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Published 01 March 2013 15:09, Updated 01 March 2013 15:38
Nathan Tinkler’s aviation business has listed its luxury Dassault Falcon executive jet for sale at an advertised price of $US13.95 million Photo: Grahame Hutchison
“When I get rid of the plane, you’ll know I’m broke,” Warren Buffett told The New Yorker in December, which doesn’t augur well for Nathan Tinkler as the coal magnate’s private jet and helicopter are put up for sale.
The receiver of Tinkler’s aviation company has listed his luxury Dassault Falcon executive jet for sale at an advertised price of $US13.95 million. His eight-seater Augusta A109S helicopter has been listed for $US5.95 million, and is advertised in Friday’s edition of The Australian Financial Review.
Receiver Nathan Landrey, of Taylor Hoardings, told AAP the listings were standard practice in the receivership process and did not prevent Tinkler from refinancing the aircraft mortgages.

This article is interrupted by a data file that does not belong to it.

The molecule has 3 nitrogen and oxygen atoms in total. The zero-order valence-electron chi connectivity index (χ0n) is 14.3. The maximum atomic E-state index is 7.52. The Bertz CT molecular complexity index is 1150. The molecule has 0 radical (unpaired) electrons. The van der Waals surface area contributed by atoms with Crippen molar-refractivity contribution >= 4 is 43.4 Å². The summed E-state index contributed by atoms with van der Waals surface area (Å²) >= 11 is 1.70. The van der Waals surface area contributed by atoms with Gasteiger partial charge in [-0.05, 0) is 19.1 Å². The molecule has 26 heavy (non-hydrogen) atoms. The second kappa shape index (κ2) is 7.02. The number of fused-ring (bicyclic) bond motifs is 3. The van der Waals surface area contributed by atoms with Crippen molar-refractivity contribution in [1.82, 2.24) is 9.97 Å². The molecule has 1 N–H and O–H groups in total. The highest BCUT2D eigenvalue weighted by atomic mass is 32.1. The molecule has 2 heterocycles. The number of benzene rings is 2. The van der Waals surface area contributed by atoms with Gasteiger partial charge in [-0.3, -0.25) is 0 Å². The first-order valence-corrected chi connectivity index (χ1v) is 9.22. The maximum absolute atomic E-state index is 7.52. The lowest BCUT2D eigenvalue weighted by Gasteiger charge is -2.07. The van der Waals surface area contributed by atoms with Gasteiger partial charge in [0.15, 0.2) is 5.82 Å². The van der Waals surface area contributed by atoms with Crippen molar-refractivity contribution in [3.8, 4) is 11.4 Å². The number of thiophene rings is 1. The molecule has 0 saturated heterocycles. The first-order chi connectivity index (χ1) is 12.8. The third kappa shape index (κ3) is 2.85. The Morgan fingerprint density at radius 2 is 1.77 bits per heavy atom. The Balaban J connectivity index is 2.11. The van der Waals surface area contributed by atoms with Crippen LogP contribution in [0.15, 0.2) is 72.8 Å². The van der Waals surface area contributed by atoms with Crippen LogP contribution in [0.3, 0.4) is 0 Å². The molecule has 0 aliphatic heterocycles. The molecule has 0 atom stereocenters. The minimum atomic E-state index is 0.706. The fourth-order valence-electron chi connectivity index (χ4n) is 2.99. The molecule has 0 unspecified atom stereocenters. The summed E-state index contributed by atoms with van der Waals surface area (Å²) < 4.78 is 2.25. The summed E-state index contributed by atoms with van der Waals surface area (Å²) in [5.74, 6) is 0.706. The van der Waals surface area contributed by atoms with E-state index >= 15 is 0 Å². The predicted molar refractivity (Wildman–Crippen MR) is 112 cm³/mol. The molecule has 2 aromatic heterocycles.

“[Tinkler] has that option right up until we complete a sale,” Landrey told AAP. “Because they are not distressed assets there is no defined deadline [for the sale]. There is the opportunity for the existing borrower to arrange refinancing.”
Taylor Hoardings was appointed as receiver of Tinkler’s AGATHA Aviation business in November last year, as the Novacastrian’s business empire faced mounting debt pressures.
Tinkler ranked at 34 on the 2012 BRW Rich 200 list, with a fortune of $915 million.
Tinkler has suffered back luck with his toys in the past, with his $500,000 Ferrari California, one of only five in Australia at the time, stolen from his beachside Merrywether home and torched in 2011.
The remains of Nathan Tinkler’s Ferrari California were found in bushland at Raymond Terrace in 2011.Photo:: Darren Pateman
Tinkler offloaded his stable of racehorses in October 2012.
The 200 horses in the sale fetched between $1000 and $240,000, for a total haul of about $2.5 million.
In January Tinkler has raised just $780,000 by selling 10 horses in the Gold Coast Magic Millions
In February it was reported Tinkler’s sport operations, which included the ownership of the Newcastle Knights rugby league team and Newcastle Jets A-Leauge soccer side, owed the Australian Taxation Office about $1.2 million after failing to meet a deadline to pay a $2.7 million tax bill.